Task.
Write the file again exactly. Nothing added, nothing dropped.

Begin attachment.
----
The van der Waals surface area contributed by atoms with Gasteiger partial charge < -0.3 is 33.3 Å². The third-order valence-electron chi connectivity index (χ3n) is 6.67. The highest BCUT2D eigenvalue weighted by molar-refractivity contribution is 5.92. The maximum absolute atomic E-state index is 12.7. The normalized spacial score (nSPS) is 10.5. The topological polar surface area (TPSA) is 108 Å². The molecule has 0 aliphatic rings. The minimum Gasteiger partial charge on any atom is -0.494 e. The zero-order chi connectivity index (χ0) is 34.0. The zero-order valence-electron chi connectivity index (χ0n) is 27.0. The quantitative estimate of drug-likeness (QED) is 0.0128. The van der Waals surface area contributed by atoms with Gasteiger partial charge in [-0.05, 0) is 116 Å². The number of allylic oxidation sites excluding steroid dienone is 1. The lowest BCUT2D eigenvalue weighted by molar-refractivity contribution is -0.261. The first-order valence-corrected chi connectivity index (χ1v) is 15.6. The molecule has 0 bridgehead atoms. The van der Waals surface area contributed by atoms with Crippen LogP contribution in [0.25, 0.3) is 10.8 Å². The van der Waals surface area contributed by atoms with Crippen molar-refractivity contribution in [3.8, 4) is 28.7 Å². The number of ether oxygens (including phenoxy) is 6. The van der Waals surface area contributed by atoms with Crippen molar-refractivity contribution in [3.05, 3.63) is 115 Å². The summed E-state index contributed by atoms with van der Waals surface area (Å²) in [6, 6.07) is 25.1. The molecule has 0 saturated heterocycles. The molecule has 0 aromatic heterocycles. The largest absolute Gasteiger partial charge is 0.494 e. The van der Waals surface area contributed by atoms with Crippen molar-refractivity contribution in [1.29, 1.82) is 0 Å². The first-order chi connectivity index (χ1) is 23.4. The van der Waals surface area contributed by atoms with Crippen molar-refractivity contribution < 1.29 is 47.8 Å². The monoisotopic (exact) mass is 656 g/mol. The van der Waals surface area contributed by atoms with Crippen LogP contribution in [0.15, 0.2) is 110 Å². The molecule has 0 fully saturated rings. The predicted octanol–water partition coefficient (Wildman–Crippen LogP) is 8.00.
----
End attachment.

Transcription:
The van der Waals surface area contributed by atoms with Gasteiger partial charge < -0.3 is 33.3 Å². The third-order valence-electron chi connectivity index (χ3n) is 6.67. The highest BCUT2D eigenvalue weighted by molar-refractivity contribution is 5.92. The maximum absolute atomic E-state index is 12.7. The normalized spacial score (nSPS) is 10.5. The topological polar surface area (TPSA) is 108 Å². The molecule has 0 aliphatic rings. The minimum Gasteiger partial charge on any atom is -0.494 e. The zero-order chi connectivity index (χ0) is 34.0. The zero-order valence-electron chi connectivity index (χ0n) is 27.0. The quantitative estimate of drug-likeness (QED) is 0.0128. The van der Waals surface area contributed by atoms with Gasteiger partial charge in [-0.05, 0) is 116 Å². The number of allylic oxidation sites excluding steroid dienone is 1. The lowest BCUT2D eigenvalue weighted by molar-refractivity contribution is -0.261. The first-order valence-corrected chi connectivity index (χ1v) is 15.6. The molecule has 0 bridgehead atoms. The van der Waals surface area contributed by atoms with Crippen LogP contribution in [0.25, 0.3) is 10.8 Å². The van der Waals surface area contributed by atoms with Crippen molar-refractivity contribution in [3.8, 4) is 28.7 Å². The number of ether oxygens (including phenoxy) is 6. The van der Waals surface area contributed by atoms with Crippen molar-refractivity contribution in [3.05, 3.63) is 115 Å². The summed E-state index contributed by atoms with van der Waals surface area (Å²) in [6, 6.07) is 25.1. The molecule has 0 saturated heterocycles. The molecule has 0 aromatic heterocycles. The largest absolute Gasteiger partial charge is 0.494 e. The van der Waals surface area contributed by atoms with Crippen molar-refractivity contribution in [1.29, 1.82) is 0 Å². The first-order chi connectivity index (χ1) is 23.4. The van der Waals surface area contributed by atoms with Crippen molar-refractivity contribution < 1.29 is 47.8 Å². The monoisotopic (exact) mass is 656 g/mol. The van der Waals surface area contributed by atoms with Crippen LogP contribution in [0.15, 0.2) is 110 Å². The molecule has 0 fully saturated rings. The predicted octanol–water partition coefficient (Wildman–Crippen LogP) is 8.00.